The New Business Cycle: The Impact of the Application and Production of Information Technology on U.S. Macroeconomic Stabilization
Fleming, Martin, Business Economics
The performance of the U.S. macroeconomy in 1997 has been nothing short of idyllic. Now in the seventh year of expansion, the U.S. economy continues to surprise analysts. This continuing stellar performance has inevitably raised a host of questions. How long can the expansion continue? Has inflation been permanently suppressed? Has the long-term sustainable noninflationary real growth rate increased?
While it is too soon to provide a definitive explanation for this strong performance, the need for both private and public decisionmakers to anticipate the future course of economic events requires at least a tentative explanation. The development of new explanations is especially important when one considers that the past fifteen years have been a period of average growth interrupted only briefly by a recession of moderate depth and duration in 1990. Such economic performance inevitably raises the issue of how sanguine one's view of the future should be.
Policymakers are, of course, correct to be cautious about the emergence of new eras. But a chorus of commentators cite fundamental changes in the U.S and global economies that have and will alter economic performance over both the short and long terms. In particular, increasing opportunities for the application of information technology (IT) solutions to business and policy problems as well as the dramatic increase in the employment of human and physical resources in the production of IT solutions may be one of a set of factors contributing to a fundamental alteration of the global economy.
For more than a decade, economists have attempted to measure the impact that IT has had on productivity, especially in the service sector. The purpose of this essay is to take a very different point of view and consider the impact that the increased application of IT solutions may be having on the U.S. macroeconomy. In contrast to the more narrow focus that economists have taken in the past with respect to the impact of IT on productivity, a much broader view is warranted. While its very possible that the increased application of IT solutions on the U.S. and global economies has been both broad and deep and has affected the performance of the economy both over the short term and the long term, this paper considers only a single aspect of these potential changes. In particular, the hypothesis is advanced that the nature of the business cycle has changed, particularly in the United States, in part as a result of the dynamics of both the production and application of IT.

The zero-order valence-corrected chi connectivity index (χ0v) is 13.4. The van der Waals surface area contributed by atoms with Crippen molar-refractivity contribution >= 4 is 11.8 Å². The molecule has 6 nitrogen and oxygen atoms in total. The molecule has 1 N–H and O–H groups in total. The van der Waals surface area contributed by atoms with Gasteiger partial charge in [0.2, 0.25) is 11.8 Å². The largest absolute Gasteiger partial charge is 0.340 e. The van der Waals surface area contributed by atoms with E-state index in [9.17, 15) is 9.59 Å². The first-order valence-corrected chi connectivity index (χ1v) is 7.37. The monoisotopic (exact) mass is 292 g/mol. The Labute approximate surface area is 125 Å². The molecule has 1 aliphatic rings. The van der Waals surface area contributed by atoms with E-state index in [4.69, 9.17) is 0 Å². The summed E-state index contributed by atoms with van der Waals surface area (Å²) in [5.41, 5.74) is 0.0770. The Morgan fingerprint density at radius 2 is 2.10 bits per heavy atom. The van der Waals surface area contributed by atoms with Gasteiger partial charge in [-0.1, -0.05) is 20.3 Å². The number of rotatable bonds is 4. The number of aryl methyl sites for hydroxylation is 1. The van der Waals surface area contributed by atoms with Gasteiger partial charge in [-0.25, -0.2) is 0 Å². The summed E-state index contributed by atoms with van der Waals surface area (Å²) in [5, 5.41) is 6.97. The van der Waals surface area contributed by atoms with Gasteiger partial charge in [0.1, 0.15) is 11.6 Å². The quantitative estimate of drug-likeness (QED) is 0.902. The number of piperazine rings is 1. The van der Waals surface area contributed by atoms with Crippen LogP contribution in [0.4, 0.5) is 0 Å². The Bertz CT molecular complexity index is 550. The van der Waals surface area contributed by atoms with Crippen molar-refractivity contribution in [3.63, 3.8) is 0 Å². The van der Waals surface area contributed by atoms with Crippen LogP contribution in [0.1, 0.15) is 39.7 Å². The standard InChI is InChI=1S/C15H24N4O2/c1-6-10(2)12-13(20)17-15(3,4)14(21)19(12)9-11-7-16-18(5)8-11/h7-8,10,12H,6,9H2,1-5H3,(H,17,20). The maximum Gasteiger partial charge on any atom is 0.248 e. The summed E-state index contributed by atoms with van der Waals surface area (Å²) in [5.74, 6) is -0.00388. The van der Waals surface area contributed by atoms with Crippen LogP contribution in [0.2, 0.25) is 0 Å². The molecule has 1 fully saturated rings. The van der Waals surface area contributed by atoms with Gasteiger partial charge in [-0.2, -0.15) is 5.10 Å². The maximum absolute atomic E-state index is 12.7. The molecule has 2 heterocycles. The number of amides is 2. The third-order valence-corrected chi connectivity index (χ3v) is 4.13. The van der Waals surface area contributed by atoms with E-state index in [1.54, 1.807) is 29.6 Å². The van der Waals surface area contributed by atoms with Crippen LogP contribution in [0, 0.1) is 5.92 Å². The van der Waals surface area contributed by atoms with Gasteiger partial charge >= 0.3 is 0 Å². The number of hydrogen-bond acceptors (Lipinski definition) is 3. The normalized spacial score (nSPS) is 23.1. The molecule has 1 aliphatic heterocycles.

EXPLANATIONS OF THE IMPACT OF INFORMATION TECHNOLOGY
Theories related to the impact that IT has had on the U.S. and global economies have generally fallen into two categories:
1. The benefits of IT are due to the ability of the economy to realize stronger noninflationary growth over the short term.
2. The benefits of IT are due to stronger long-term growth, irrespective of how events may unfold over the course of the business cycle.
The capacity of the U.S. and global economies to experience stronger year-to-year growth over the course of the business cycle is, of course, at the heart of the problem facing macroeconomic policymakers. Recently many influential business leaders, journalists and public officials have suggested that the maximum sustainable growth rate of the U.S. economy has increased. Over the past twenty years or so, it has been widely believed that if economic growth continues above a rate of 2.5 to 3.0 percent for a prolonged period, high inflation and a correction in the form of a deep and sustained recession would result. However, during the past year or so an alternative view has emerged that asserts an increase in the maximum sustainable noninflationary growth rate.
The new view, which Krugman calls the New Paradigm, claims that the increased application of IT and the increased volume of international trade and investment have altered the fundamental capacity of the economy to grow in an noninflationary way. …